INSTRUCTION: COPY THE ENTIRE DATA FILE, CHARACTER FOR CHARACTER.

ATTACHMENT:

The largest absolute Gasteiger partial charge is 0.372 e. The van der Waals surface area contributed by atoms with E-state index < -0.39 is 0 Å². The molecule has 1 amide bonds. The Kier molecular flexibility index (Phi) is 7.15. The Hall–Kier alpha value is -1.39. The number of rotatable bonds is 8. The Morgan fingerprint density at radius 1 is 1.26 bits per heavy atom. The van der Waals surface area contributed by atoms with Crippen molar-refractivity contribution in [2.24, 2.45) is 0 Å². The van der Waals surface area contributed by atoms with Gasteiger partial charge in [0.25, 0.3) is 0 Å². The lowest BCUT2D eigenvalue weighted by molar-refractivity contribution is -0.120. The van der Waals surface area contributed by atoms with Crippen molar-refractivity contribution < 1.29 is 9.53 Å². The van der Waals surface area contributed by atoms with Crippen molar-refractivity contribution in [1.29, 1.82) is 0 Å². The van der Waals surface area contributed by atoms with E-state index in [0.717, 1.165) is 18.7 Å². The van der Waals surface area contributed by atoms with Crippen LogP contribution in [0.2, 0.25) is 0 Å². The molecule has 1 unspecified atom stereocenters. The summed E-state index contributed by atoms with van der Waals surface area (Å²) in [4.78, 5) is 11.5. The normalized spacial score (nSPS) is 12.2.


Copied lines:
The largest absolute Gasteiger partial charge is 0.372 e. The van der Waals surface area contributed by atoms with E-state index < -0.39 is 0 Å². The molecule has 1 amide bonds. The Kier molecular flexibility index (Phi) is 7.15. The Hall–Kier alpha value is -1.39. The number of rotatable bonds is 8. The Morgan fingerprint density at radius 1 is 1.26 bits per heavy atom. The van der Waals surface area contributed by atoms with Crippen molar-refractivity contribution in [2.24, 2.45) is 0 Å². The van der Waals surface area contributed by atoms with Gasteiger partial charge in [0.25, 0.3) is 0 Å². The lowest BCUT2D eigenvalue weighted by molar-refractivity contribution is -0.120. The van der Waals surface area contributed by atoms with Crippen molar-refractivity contribution < 1.29 is 9.53 Å². The van der Waals surface area contributed by atoms with Crippen molar-refractivity contribution in [1.29, 1.82) is 0 Å². The van der Waals surface area contributed by atoms with E-state index in [0.717, 1.165) is 18.7 Å². The van der Waals surface area contributed by atoms with Crippen LogP contribution in [0.2, 0.25) is 0 Å². The molecule has 1 unspecified atom stereocenters. The summed E-state index contributed by atoms with van der Waals surface area (Å²) in [4.78, 5) is 11.5. The normalized spacial score (nSPS) is 12.2.